Moore got the chance to work abroad while she was pursuing her bachelor’s degree in nursing science at the Université du Québec en Abitibi-Témiscamingue. As part of her undergraduate program, she participated in a humanitarian field placement in the remote Senegalese village of Thiaré, where she delivered health services alongside other nursing students and members of Nurses Without Borders. Despite the radically different surroundings, Moore felt at home. She had always enjoyed camping in northern Quebec, and as a reservist she had been accustomed to delivering care with little more than a pack of medical supplies. “The people were a constant source of inspiration,” she says. “One man queued up for five days to see us, but never once complained about the long wait. He was simply appreciative and joyful.”
The high degree of autonomy, responsibility and trust Moore enjoyed during this field placement was something she actively sought out in her nursing career. At the Centre de santé et de services sociaux des Aurores-Boréales in La Sarre, Que., she moved up quickly, becoming assistant head nurse in the medical-surgical department within a mere month of passing her licensure exam.
The physicians and senior nurses at the centre recognized and encouraged her desire to learn. “They would explain the clinical reasoning behind their decisions instead of simply telling me what to do. I loved the collegial atmosphere and the outstanding mentoring I received in so many areas: emergency, long-term care, rehabilitation and, my favourite, intensive care.” Moore enjoyed the intellectual challenge of dealing with complex cases but also thrived on the close bonds that formed when sharing a highly intense experience with patients and their families.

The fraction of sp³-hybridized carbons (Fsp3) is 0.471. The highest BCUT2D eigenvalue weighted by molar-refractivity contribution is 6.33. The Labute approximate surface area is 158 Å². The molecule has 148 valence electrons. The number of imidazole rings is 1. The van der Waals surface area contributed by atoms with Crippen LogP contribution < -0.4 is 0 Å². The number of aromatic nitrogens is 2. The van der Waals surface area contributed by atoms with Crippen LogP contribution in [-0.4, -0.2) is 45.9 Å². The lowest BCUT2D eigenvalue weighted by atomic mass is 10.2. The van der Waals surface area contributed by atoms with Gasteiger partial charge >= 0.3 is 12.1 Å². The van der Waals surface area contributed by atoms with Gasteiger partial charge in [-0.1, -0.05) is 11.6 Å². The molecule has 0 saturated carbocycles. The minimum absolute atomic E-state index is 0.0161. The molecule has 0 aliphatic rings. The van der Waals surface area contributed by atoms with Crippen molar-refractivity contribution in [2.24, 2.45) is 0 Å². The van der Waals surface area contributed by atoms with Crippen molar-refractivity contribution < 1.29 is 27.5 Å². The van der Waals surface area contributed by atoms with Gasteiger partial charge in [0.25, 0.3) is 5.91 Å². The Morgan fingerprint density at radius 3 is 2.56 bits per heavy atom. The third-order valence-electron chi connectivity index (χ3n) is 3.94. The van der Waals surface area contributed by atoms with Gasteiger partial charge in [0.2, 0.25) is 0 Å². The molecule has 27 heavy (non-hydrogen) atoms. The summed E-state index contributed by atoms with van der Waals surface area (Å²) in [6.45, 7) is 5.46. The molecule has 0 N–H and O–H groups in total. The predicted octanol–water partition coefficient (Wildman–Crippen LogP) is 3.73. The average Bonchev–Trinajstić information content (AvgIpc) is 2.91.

This clinical experience strengthened her faith in interprofessional collaboration as the way of the future, recognizing its potential to create exciting opportunities for nurses to learn and exercise leadership. “I urge young nurses in particular to get more involved and more assertive, both politically and professionally. Many decisions made at the political level can have a profound ― and sometimes quite damaging ― effect on both patients and nurses. We need to analyze these decisions and intervene when they go against what we know is right, based on clinical evidence and our professional experience.”
Moore heeds her own advice when it comes to her roles as critic of military procurement and member of the standing committee on national defence. “In the Forces, I learned that you must look at your wants and needs, establish a list of priorities and work your way down. I fully support supplying our troops with proper equipment, but if tax dollars are wasted, it means that other, more important items simply don’t get funded.”